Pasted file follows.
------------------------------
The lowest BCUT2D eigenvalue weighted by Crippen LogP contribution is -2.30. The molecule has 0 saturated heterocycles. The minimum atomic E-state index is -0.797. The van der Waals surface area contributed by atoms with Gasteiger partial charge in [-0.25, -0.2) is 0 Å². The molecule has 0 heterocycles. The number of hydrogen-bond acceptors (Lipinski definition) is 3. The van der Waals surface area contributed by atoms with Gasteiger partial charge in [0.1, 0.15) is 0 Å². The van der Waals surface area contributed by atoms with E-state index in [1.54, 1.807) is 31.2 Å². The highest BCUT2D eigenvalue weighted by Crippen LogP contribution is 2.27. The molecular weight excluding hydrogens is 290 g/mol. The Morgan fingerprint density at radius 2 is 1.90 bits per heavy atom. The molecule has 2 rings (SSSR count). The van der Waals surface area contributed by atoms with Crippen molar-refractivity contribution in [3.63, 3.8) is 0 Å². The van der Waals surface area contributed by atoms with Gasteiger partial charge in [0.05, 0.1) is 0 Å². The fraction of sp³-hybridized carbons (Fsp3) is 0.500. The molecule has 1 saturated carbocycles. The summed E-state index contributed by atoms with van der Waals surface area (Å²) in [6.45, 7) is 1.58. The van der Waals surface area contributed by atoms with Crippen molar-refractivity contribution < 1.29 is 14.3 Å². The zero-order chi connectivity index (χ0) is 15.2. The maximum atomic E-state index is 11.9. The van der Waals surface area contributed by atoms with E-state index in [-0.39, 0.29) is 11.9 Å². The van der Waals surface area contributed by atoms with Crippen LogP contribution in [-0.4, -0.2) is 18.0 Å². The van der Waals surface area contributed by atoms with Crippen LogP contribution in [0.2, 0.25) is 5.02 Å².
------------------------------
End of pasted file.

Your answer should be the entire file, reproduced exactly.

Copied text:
The lowest BCUT2D eigenvalue weighted by Crippen LogP contribution is -2.30. The molecule has 0 saturated heterocycles. The minimum atomic E-state index is -0.797. The van der Waals surface area contributed by atoms with Gasteiger partial charge in [-0.25, -0.2) is 0 Å². The molecule has 0 heterocycles. The number of hydrogen-bond acceptors (Lipinski definition) is 3. The van der Waals surface area contributed by atoms with Gasteiger partial charge in [0.1, 0.15) is 0 Å². The van der Waals surface area contributed by atoms with E-state index in [1.54, 1.807) is 31.2 Å². The highest BCUT2D eigenvalue weighted by Crippen LogP contribution is 2.27. The molecular weight excluding hydrogens is 290 g/mol. The Morgan fingerprint density at radius 2 is 1.90 bits per heavy atom. The molecule has 2 rings (SSSR count). The van der Waals surface area contributed by atoms with Crippen molar-refractivity contribution in [3.63, 3.8) is 0 Å². The van der Waals surface area contributed by atoms with Gasteiger partial charge in [0.05, 0.1) is 0 Å². The fraction of sp³-hybridized carbons (Fsp3) is 0.500. The molecule has 1 saturated carbocycles. The summed E-state index contributed by atoms with van der Waals surface area (Å²) in [6.45, 7) is 1.58. The van der Waals surface area contributed by atoms with Crippen molar-refractivity contribution < 1.29 is 14.3 Å². The zero-order chi connectivity index (χ0) is 15.2. The maximum atomic E-state index is 11.9. The van der Waals surface area contributed by atoms with E-state index in [-0.39, 0.29) is 11.9 Å². The van der Waals surface area contributed by atoms with Crippen LogP contribution in [-0.4, -0.2) is 18.0 Å². The van der Waals surface area contributed by atoms with Crippen LogP contribution in [0.2, 0.25) is 5.02 Å².